[FFmpeg-devel] [PATCH] G.729 Fixed-codebook vector decoding

Vladimir Voroshilov voroshil
Sun Jun 28 21:09:12 CEST 2009

2009/6/28 Vladimir Voroshilov <voroshil at gmail.com>:
> 2009/6/28 Vladimir Voroshilov <voroshil at gmail.com>:
>> 2009/6/28 Vladimir Voroshilov <voroshil at gmail.com>:
>>> 2009/6/28 Michael Niedermayer <michaelni at gmx.at>:
>>>> On Sat, Jun 27, 2009 at 09:27:23AM +0700, Vladimir Voroshilov wrote:
>>>>> 2009/6/27 Michael Niedermayer <michaelni at gmx.at>:
>>>>> > On Sat, Jun 27, 2009 at 02:05:27AM +0700, Vladimir Voroshilov wrote:
>>>>> >> Memset is required, since vector should contain only several non-zero pulses
>>>>> >
>>>>> > if the thing is sparse, memset could maybe be replaced by just setting
>>>>> > the non zero values to zero, in that sense many operationson on sparse
>>>>> > vectors can be done more efficiently than working on an array of zeros
>>>>> > with one non zero value, which if it applies here means you have to
>>>>> > rewrite the related code to be more efficient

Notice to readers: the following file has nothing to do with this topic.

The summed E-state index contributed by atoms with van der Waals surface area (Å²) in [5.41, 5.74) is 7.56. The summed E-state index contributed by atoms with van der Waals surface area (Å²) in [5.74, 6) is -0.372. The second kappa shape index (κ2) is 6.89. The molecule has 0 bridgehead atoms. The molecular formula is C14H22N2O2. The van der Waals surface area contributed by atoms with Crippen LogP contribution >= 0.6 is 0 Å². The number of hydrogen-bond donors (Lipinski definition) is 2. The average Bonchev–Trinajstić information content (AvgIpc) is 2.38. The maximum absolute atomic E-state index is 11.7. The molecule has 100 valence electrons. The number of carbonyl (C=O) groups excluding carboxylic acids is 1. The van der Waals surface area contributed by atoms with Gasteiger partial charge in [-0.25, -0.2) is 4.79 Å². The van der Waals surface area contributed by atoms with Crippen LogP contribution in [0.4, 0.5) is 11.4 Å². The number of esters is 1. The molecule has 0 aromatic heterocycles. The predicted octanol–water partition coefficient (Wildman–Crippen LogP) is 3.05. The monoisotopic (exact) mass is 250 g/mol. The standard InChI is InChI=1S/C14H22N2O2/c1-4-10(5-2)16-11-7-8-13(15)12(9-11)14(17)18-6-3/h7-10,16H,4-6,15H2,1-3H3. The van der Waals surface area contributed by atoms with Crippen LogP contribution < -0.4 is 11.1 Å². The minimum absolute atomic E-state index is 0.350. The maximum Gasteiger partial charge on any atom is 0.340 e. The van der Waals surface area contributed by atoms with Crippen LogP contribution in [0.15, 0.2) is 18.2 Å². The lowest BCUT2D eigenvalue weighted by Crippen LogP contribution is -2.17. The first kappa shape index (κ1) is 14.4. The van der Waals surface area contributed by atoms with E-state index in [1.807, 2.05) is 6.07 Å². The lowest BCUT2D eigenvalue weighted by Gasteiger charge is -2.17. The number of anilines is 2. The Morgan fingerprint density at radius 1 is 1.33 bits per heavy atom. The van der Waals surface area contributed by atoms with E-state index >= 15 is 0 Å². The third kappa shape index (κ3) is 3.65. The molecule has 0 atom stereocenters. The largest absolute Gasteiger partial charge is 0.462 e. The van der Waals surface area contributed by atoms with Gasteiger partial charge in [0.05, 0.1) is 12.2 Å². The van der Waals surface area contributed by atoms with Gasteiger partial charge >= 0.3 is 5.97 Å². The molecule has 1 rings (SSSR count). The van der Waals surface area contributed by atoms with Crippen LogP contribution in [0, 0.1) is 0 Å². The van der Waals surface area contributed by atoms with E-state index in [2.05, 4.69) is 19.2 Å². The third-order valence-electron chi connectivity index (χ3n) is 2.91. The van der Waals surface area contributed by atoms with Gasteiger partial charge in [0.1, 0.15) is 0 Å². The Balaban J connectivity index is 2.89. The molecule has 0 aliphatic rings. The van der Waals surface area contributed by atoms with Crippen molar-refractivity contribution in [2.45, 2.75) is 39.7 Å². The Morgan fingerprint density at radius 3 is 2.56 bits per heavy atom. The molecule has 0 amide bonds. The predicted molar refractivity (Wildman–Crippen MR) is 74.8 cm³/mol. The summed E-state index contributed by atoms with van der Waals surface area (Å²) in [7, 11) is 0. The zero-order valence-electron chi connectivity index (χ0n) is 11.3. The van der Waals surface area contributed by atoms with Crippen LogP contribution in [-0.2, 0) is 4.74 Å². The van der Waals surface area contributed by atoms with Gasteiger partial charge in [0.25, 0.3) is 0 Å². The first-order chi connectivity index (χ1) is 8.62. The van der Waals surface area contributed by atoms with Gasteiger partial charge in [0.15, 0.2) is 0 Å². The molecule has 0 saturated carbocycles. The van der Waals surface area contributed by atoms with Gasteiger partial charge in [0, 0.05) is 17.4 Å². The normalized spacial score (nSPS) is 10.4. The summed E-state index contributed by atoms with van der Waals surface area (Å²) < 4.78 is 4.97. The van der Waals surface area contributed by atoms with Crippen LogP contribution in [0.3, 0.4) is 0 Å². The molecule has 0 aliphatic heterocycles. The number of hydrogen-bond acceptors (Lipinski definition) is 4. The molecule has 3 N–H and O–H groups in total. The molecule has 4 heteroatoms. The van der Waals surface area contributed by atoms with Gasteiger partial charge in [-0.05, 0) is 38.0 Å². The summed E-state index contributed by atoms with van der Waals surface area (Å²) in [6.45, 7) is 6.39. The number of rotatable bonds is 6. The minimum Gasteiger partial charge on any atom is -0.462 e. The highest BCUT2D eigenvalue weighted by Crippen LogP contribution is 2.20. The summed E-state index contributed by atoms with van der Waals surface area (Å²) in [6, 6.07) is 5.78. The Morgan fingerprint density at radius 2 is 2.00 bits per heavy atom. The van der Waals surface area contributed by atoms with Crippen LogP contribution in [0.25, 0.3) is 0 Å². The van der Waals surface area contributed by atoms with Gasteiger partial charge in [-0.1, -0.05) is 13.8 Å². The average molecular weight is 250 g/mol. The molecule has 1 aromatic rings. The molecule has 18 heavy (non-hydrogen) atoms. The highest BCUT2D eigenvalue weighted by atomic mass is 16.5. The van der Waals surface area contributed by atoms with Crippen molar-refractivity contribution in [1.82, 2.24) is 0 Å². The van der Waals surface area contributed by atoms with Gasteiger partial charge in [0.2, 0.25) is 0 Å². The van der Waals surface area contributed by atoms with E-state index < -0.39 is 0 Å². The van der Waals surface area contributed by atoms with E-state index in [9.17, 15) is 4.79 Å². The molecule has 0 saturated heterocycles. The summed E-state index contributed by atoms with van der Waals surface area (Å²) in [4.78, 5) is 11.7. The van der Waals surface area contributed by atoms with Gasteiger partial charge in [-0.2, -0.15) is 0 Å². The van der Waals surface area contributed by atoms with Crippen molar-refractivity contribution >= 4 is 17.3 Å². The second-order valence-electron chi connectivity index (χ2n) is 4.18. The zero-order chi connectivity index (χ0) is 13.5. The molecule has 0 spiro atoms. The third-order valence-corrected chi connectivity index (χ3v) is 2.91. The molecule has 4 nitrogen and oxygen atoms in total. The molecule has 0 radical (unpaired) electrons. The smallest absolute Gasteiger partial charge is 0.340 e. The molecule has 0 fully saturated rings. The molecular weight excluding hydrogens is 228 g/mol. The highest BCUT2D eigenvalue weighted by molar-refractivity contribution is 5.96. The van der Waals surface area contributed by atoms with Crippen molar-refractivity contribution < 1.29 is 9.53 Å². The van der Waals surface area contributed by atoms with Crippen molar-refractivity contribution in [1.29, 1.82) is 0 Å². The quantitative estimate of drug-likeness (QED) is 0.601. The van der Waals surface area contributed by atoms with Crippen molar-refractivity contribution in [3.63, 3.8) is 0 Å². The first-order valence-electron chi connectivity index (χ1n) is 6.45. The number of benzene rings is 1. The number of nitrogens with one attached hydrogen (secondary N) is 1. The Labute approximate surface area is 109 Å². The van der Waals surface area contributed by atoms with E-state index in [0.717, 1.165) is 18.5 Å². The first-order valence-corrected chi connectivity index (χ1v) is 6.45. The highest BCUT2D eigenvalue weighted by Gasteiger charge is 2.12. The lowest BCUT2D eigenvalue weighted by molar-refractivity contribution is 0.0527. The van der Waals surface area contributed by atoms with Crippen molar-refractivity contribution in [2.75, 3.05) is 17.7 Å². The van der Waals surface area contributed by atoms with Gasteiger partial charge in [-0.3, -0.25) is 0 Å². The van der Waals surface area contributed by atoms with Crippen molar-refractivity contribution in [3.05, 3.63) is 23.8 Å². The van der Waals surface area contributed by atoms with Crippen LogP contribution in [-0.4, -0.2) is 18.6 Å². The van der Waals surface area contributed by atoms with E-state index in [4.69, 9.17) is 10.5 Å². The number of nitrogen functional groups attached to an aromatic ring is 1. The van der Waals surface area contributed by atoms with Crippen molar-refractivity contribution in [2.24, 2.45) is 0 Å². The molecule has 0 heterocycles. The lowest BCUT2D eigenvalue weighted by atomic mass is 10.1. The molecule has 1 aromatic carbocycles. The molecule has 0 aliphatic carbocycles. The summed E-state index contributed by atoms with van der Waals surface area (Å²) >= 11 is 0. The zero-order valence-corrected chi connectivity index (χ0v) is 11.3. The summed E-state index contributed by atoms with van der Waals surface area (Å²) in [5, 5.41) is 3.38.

>>>>> Hmm..
>>>>> Does you mean "invert" vector (replace zero with non-zero and vice versa) ?
>>>>> What values whould contain non-zero parts in your suggestion?
>>>>> Here is how i uderstand fixed-codebook vector generation.
>>>>> Fixed-codebook vector defines where four (or three, depends on mode)
>>>>> pulses of sound are placed in
>>>>> current frame (which is zero at this stage). Afaik, fixed-codebook
>>>>> vector defines signal which in "new"
>>>>> in current frame and is not continuation oprevious frame's sound.
>>>>> Routine sets 1 at this positions, setting all other to 0.
>>>>> "1" related to pulse of sound, "0" means silence.
>>>>> Later this vector will be weightly summed with excitation signal.
>>>>> Thus, either your suggestion is deep math or heavy optimization which
>>>>> i can't understand.
>>>> adding a sparse vector with 4 non zero pulses to another vector is a O(1)
>>>> operation, your code needs O(n) that is not acceptable. (that is based on
>>>> your description above)
>>>> Its simply that you add n-4 values with n-4 zeros and 4 values with
>>>> 4 non zero values, thats not deep math
>>> Ok. Now i see what is the battle for. O(1) is obviously better even for me.
>>> But, i'm afraid O(1) implementation is much complex task.
>>> Well. Fixed-vector (called fc and fc_v in severral places) decribes contribution
>>> of non-periodic signal introduced in current frame.
>>> Initially it contains few (fixed number of, depending on mode)
>>> non-zero pulses and is a sparse vector.